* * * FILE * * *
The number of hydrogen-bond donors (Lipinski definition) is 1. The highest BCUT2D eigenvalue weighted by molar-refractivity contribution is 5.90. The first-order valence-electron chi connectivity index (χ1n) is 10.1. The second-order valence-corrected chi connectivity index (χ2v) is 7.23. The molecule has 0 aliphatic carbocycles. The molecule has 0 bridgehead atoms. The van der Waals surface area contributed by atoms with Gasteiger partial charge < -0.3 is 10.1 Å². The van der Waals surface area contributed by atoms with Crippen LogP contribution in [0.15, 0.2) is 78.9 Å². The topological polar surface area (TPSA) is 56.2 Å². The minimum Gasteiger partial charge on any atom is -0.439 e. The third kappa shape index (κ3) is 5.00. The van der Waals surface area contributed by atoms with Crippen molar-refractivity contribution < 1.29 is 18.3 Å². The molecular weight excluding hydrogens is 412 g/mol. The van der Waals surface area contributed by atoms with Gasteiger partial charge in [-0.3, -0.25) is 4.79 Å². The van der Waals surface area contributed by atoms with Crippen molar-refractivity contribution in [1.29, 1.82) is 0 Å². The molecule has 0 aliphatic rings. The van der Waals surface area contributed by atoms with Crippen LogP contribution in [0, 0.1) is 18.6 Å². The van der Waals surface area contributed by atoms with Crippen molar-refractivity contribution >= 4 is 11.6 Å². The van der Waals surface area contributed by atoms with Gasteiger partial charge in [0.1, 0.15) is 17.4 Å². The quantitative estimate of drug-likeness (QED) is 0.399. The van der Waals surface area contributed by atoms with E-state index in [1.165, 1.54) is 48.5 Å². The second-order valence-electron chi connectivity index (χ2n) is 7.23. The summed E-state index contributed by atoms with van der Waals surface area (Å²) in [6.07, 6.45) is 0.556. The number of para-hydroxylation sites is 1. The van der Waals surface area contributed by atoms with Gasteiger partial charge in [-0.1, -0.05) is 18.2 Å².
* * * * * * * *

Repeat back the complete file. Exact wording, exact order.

The number of hydrogen-bond donors (Lipinski definition) is 1. The highest BCUT2D eigenvalue weighted by molar-refractivity contribution is 5.90. The first-order valence-electron chi connectivity index (χ1n) is 10.1. The second-order valence-corrected chi connectivity index (χ2v) is 7.23. The molecule has 0 aliphatic carbocycles. The molecule has 0 bridgehead atoms. The van der Waals surface area contributed by atoms with Gasteiger partial charge < -0.3 is 10.1 Å². The van der Waals surface area contributed by atoms with Crippen LogP contribution in [0.15, 0.2) is 78.9 Å². The topological polar surface area (TPSA) is 56.2 Å². The minimum Gasteiger partial charge on any atom is -0.439 e. The third kappa shape index (κ3) is 5.00. The van der Waals surface area contributed by atoms with Crippen molar-refractivity contribution < 1.29 is 18.3 Å². The molecular weight excluding hydrogens is 412 g/mol. The van der Waals surface area contributed by atoms with Gasteiger partial charge in [-0.3, -0.25) is 4.79 Å². The van der Waals surface area contributed by atoms with Crippen molar-refractivity contribution in [1.29, 1.82) is 0 Å². The molecule has 0 aliphatic rings. The van der Waals surface area contributed by atoms with Crippen LogP contribution in [0, 0.1) is 18.6 Å². The van der Waals surface area contributed by atoms with Crippen molar-refractivity contribution >= 4 is 11.6 Å². The van der Waals surface area contributed by atoms with Gasteiger partial charge in [0.1, 0.15) is 17.4 Å². The quantitative estimate of drug-likeness (QED) is 0.399. The van der Waals surface area contributed by atoms with E-state index in [1.165, 1.54) is 48.5 Å². The second-order valence-electron chi connectivity index (χ2n) is 7.23. The summed E-state index contributed by atoms with van der Waals surface area (Å²) in [6.07, 6.45) is 0.556. The number of para-hydroxylation sites is 1. The van der Waals surface area contributed by atoms with Gasteiger partial charge in [-0.1, -0.05) is 18.2 Å².